Shifting the museum business model

Museum budgets are coming under increasing pressure, and this are likely to get worse before they get better. European governments are talking up the concept of ‘American style philanthropic funding’ replacing public money.

This kind of philanthropy can take decades to develop, and for smaller and regional venues large scale corporate sponsorship is unlikely. This is a huge challenge for those leading cultural institutions and a move towards a more entrepreneurial way of doing things is vital.

The concept of what a museum is has constantly evolved since the first privately owned collections, and perhaps this funding crunch will accelerate this change.

The museum must looks to its assets both in terms of premises, collections, programme and skills to look for new ways to generate revenue.

For me the centre of any change should be engagement between people and the museum, breaking down the barriers between the institution and the community, embracing the idea of the museum as a third space and inviting the people that we serve to suggest new ways of using the museum.

One idea which Jon Pratty suggested in 2009 was based upon the model of the extended school:

The Extended Museum is a physical embodiment of the social media we now know and love. It’s just that it’s set in the museum or gallery we are all somewhat challenged in finding new modes of use and funding for.

In the extended school, people meet and greet after hours. All sort of activities happen in every part of the school, and it draws in many sorts of people, often those who didn’t like school and don’t like ‘education’. Senior citizens do evening classes. Yoga groups sweat and stretch. People bring new streams of income into the space by doing this. Not just private groups, but also local education and social services agencies use the space.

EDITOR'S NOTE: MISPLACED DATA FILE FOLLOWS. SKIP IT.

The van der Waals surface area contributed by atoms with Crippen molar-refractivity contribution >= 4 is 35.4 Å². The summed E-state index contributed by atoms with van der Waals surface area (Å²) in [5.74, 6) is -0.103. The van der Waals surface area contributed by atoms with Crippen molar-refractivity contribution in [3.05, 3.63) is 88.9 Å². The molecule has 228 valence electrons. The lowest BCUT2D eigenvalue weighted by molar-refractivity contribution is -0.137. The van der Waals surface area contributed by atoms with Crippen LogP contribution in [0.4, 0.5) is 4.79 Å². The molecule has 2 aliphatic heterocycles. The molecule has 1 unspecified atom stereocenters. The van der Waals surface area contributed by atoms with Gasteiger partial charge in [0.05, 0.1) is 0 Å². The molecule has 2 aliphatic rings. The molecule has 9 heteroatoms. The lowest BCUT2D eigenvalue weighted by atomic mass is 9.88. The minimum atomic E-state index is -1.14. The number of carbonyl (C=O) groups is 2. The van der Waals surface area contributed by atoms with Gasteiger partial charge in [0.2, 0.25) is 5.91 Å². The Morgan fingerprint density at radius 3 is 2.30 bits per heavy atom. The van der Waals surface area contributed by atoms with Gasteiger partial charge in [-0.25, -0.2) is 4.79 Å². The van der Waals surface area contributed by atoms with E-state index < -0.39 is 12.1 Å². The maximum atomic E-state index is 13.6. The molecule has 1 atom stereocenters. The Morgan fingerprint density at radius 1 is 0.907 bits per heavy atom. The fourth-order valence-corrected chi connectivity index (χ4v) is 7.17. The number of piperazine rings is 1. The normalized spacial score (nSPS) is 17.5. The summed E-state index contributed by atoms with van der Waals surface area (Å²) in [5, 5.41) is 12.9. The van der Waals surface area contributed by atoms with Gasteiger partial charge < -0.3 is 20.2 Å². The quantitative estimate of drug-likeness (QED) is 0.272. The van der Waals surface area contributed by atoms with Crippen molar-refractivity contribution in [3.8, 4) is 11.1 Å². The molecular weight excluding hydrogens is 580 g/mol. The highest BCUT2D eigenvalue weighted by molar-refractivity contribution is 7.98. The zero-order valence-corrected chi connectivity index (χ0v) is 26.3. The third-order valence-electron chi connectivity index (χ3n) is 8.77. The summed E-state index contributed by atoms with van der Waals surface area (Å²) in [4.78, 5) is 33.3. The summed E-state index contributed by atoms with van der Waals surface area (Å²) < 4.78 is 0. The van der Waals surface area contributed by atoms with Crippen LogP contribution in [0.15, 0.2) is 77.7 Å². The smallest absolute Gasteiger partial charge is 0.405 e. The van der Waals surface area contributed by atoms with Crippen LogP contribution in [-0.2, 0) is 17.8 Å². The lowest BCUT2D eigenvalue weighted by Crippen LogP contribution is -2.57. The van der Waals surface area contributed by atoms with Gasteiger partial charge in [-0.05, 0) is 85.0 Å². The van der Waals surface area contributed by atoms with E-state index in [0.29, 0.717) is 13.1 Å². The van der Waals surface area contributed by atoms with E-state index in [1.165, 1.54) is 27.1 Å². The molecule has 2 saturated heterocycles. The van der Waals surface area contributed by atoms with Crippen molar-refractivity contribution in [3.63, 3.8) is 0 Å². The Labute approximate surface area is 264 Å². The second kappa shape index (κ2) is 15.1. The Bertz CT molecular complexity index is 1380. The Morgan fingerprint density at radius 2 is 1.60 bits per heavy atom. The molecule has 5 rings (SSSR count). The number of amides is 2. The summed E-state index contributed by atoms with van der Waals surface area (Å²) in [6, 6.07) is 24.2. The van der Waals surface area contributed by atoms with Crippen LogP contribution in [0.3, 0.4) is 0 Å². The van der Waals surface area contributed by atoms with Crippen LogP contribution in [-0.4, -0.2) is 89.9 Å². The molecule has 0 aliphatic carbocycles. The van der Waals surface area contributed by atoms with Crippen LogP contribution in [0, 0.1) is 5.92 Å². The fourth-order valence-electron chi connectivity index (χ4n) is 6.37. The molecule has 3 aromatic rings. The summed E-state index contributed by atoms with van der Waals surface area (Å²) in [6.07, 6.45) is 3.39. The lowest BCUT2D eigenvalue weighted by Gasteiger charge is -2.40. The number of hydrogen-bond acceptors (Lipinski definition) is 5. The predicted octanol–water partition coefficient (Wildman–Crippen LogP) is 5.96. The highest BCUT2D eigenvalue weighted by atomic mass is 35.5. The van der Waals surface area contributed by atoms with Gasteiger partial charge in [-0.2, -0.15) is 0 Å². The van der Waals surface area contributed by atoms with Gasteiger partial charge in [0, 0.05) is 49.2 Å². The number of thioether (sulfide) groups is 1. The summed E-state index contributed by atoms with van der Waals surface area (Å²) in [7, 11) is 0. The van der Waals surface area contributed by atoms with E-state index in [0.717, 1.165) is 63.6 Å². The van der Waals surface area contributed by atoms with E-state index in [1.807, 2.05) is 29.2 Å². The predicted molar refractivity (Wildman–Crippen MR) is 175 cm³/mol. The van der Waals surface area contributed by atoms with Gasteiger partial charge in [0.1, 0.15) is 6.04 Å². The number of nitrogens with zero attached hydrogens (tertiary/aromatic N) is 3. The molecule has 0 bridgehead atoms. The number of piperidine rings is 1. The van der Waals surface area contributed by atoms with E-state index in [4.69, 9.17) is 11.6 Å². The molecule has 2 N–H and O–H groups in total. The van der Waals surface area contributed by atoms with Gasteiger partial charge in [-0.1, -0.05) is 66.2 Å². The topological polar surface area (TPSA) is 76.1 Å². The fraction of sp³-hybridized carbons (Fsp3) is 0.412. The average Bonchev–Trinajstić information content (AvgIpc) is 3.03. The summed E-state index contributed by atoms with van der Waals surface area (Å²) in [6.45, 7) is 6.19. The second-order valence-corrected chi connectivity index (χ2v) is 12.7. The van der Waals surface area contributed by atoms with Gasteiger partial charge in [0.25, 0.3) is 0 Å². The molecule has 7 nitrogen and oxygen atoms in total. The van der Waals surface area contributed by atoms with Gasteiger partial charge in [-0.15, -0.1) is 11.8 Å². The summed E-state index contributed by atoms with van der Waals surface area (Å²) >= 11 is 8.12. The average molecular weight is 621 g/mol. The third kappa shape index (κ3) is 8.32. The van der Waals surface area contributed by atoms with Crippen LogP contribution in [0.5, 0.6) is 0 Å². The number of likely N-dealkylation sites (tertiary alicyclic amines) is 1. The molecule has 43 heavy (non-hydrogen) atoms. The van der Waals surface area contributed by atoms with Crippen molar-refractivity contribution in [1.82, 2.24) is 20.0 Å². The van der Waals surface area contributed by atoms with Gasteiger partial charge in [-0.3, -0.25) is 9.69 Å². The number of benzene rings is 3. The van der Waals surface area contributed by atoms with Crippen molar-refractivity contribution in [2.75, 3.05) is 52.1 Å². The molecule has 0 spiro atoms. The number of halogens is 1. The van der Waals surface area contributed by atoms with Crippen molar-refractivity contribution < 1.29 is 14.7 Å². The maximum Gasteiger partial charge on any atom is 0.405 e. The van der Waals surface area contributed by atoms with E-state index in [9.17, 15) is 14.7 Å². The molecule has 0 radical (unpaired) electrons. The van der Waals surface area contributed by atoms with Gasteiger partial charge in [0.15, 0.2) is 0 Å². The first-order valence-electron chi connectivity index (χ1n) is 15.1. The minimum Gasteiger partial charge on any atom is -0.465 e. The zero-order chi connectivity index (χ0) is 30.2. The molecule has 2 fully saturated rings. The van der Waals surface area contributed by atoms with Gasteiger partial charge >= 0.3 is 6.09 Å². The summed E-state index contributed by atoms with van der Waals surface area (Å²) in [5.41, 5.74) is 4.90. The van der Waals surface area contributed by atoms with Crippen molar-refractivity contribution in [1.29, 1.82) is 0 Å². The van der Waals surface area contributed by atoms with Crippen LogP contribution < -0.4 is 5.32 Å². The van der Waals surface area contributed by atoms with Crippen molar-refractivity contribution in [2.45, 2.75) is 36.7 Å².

In the Extended Museum, we can work round traditional barriers to ’opening out’ that are obvious – collections and security can still be uppermost in our minds. Within traditional culture modes we could still actively solicit curation ideas and interactions.

Instead of art appreciation classes that serve the traditional, we could be Provoking people to re-curate, to spark off new interpretations of old collections. We could look at our collections and public art spaces and try to imagine what other social purposes they could serve: meditation classes in cast rooms; youth offenders doing community service surrounded by relics of the first world war; people new to the country learning English in the midst of collection objects from around the world.

We talk about museums containing evidence from the past to help us decode the present – but have we actually tried to explore this ‘relevance’ working with in a more consensual, participatory way?

So here we might have a museum that is merged more with local social meanings and needs – one that access funding streams from across the community, that is part of the social, educational and cultural landscape of a city.

This is the kind of radical thinking that the sector needs, and it isn’t hard to see how it could fit with the mission of most institutions.

In challenging times we need to innovative thinking and inspirational leadership, but both seem to be lacking in a sector which is used to having the time and money to move slowly.

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This article was written by Jim Richardson, founder of MuseumNext and managing director of Sumo, an agency with a reputation for developing innovative digital marketing.

Jim regularly speaks at conferences and contributes to publications on social media and digital marketing.

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